Speaking of that British Columbian scenery, Altman actually builds a town over the course of the film. The set designers and builders are put in period clothes and filmed as they built the sets around the actors doing their scenes.
Next, like pretty much all Altman films, you treat the script as merely a suggestion rather than a road map. Altman’s later films would be even more improvisational, but here Altman just takes the story wherever he and the actors want to go. Sure, they have to get to the end at some point, but how they got there was up to them.
Altman gets two heavyweights of the “New Hollywood” era to star, Warren Beatty and Julie Christie. If you are going to give your actors that kind of freedom, you need stars who can handle it. Luckily, both Beatty and Christie had the acting chops.
This leads to a story that’s heavy on character development and light on plot. (Spoilers for a 50-year-old movie to follow.) John McCabe (Beatty) is a man of some reputation (although it’s unclear how earned that reputation is) that rides into a mining village and immediately acts like he owns it. His plan is to open a gambling saloon and a brothel and make a fortune. As soon as McCabe starts to see some minor success, Constance Miller (Christie) rides into town. Mrs. Miller is a prostitute with big dreams. She quickly convinces McCabe that he has no idea how to run a brothel and that he needs to make her the madam. She assures him that she’ll turn it into a high-class joint and that his current plans are small potatoes. She’ll make him a fortune.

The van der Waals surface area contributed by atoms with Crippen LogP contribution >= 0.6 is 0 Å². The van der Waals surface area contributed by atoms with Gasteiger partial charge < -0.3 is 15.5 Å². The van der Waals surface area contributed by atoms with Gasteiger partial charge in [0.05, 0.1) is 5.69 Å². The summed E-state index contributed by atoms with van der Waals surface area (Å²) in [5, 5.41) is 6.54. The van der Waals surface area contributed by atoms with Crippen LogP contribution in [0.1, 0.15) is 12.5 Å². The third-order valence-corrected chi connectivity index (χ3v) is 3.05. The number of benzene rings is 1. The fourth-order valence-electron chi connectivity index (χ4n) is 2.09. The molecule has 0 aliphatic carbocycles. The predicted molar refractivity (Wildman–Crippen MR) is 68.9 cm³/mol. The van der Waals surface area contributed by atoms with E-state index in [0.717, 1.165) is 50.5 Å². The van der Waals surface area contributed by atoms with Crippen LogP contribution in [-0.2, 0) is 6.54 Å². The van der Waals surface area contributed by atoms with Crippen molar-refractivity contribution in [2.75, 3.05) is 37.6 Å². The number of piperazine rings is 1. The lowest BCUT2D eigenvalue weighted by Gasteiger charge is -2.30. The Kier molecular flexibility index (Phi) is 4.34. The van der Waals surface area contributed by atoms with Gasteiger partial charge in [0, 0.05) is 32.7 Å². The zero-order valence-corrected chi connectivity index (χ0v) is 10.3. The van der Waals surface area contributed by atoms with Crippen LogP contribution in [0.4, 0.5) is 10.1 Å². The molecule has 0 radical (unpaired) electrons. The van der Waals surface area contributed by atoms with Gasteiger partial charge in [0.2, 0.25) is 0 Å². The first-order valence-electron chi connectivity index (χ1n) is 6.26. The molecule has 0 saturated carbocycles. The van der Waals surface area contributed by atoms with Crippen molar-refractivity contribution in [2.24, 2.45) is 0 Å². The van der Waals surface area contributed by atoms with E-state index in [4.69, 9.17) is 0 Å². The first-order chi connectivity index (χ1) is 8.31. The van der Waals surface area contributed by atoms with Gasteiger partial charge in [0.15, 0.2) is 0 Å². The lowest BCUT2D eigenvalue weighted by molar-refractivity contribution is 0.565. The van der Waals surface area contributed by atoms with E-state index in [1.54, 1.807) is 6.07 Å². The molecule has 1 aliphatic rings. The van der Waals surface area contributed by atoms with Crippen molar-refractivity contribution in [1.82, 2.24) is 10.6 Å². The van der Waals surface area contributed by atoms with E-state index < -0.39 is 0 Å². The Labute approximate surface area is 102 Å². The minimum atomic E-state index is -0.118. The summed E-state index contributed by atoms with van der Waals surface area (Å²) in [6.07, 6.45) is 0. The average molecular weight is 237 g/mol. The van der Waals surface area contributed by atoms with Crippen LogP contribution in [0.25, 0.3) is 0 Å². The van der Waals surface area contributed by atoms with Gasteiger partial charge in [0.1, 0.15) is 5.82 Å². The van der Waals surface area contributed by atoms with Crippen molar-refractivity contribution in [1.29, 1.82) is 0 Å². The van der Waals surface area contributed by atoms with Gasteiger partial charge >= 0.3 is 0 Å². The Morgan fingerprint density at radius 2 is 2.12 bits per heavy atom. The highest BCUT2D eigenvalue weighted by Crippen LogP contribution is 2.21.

The first half of the movie develops the relationship between McCabe and Mrs. Miller. They become emotionally involved with each other in a way that never stops being business. (McCabe still has to pay for her services, for example.) But business is good and the two of them thrive financially.